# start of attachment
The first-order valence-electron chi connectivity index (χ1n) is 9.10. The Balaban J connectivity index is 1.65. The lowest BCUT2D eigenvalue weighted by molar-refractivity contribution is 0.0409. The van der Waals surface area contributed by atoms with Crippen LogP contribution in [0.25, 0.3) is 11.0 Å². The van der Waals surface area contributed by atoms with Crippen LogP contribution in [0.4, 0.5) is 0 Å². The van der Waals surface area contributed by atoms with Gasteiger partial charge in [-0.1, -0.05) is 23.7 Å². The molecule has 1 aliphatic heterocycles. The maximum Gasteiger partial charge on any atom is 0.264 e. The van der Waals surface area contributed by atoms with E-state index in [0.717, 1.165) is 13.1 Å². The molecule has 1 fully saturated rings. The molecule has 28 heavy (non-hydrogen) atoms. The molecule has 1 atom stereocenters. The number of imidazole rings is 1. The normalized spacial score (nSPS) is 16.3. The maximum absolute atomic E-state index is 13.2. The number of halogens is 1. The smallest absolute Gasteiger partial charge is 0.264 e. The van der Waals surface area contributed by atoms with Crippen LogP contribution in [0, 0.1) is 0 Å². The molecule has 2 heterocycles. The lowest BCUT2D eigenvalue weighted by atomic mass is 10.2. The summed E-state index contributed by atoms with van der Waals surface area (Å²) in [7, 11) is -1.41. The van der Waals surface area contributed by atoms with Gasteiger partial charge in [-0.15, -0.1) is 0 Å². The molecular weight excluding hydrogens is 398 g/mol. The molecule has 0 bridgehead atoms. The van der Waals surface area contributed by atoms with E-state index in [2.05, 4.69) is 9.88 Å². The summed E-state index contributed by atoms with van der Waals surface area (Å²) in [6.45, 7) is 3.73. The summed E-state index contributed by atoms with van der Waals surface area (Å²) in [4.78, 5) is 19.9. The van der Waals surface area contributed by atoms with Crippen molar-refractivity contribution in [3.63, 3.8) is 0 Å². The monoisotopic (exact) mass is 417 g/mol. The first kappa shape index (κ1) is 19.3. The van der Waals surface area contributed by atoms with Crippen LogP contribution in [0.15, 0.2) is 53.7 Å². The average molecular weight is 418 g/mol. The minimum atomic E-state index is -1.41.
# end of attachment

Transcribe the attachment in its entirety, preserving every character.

The first-order valence-electron chi connectivity index (χ1n) is 9.10. The Balaban J connectivity index is 1.65. The lowest BCUT2D eigenvalue weighted by molar-refractivity contribution is 0.0409. The van der Waals surface area contributed by atoms with Crippen LogP contribution in [0.25, 0.3) is 11.0 Å². The van der Waals surface area contributed by atoms with Crippen LogP contribution in [0.4, 0.5) is 0 Å². The van der Waals surface area contributed by atoms with Gasteiger partial charge in [-0.1, -0.05) is 23.7 Å². The molecule has 1 aliphatic heterocycles. The maximum Gasteiger partial charge on any atom is 0.264 e. The van der Waals surface area contributed by atoms with E-state index in [0.717, 1.165) is 13.1 Å². The molecule has 1 fully saturated rings. The molecule has 28 heavy (non-hydrogen) atoms. The molecule has 1 atom stereocenters. The number of imidazole rings is 1. The normalized spacial score (nSPS) is 16.3. The maximum absolute atomic E-state index is 13.2. The number of halogens is 1. The smallest absolute Gasteiger partial charge is 0.264 e. The van der Waals surface area contributed by atoms with Crippen LogP contribution in [0, 0.1) is 0 Å². The molecule has 2 heterocycles. The lowest BCUT2D eigenvalue weighted by atomic mass is 10.2. The summed E-state index contributed by atoms with van der Waals surface area (Å²) in [7, 11) is -1.41. The van der Waals surface area contributed by atoms with Gasteiger partial charge in [-0.15, -0.1) is 0 Å². The molecular weight excluding hydrogens is 398 g/mol. The molecule has 0 bridgehead atoms. The van der Waals surface area contributed by atoms with E-state index in [2.05, 4.69) is 9.88 Å². The summed E-state index contributed by atoms with van der Waals surface area (Å²) in [6.45, 7) is 3.73. The summed E-state index contributed by atoms with van der Waals surface area (Å²) in [4.78, 5) is 19.9. The van der Waals surface area contributed by atoms with Crippen molar-refractivity contribution in [3.63, 3.8) is 0 Å². The monoisotopic (exact) mass is 417 g/mol. The first kappa shape index (κ1) is 19.3. The van der Waals surface area contributed by atoms with Crippen LogP contribution in [0.15, 0.2) is 53.7 Å². The average molecular weight is 418 g/mol. The minimum atomic E-state index is -1.41.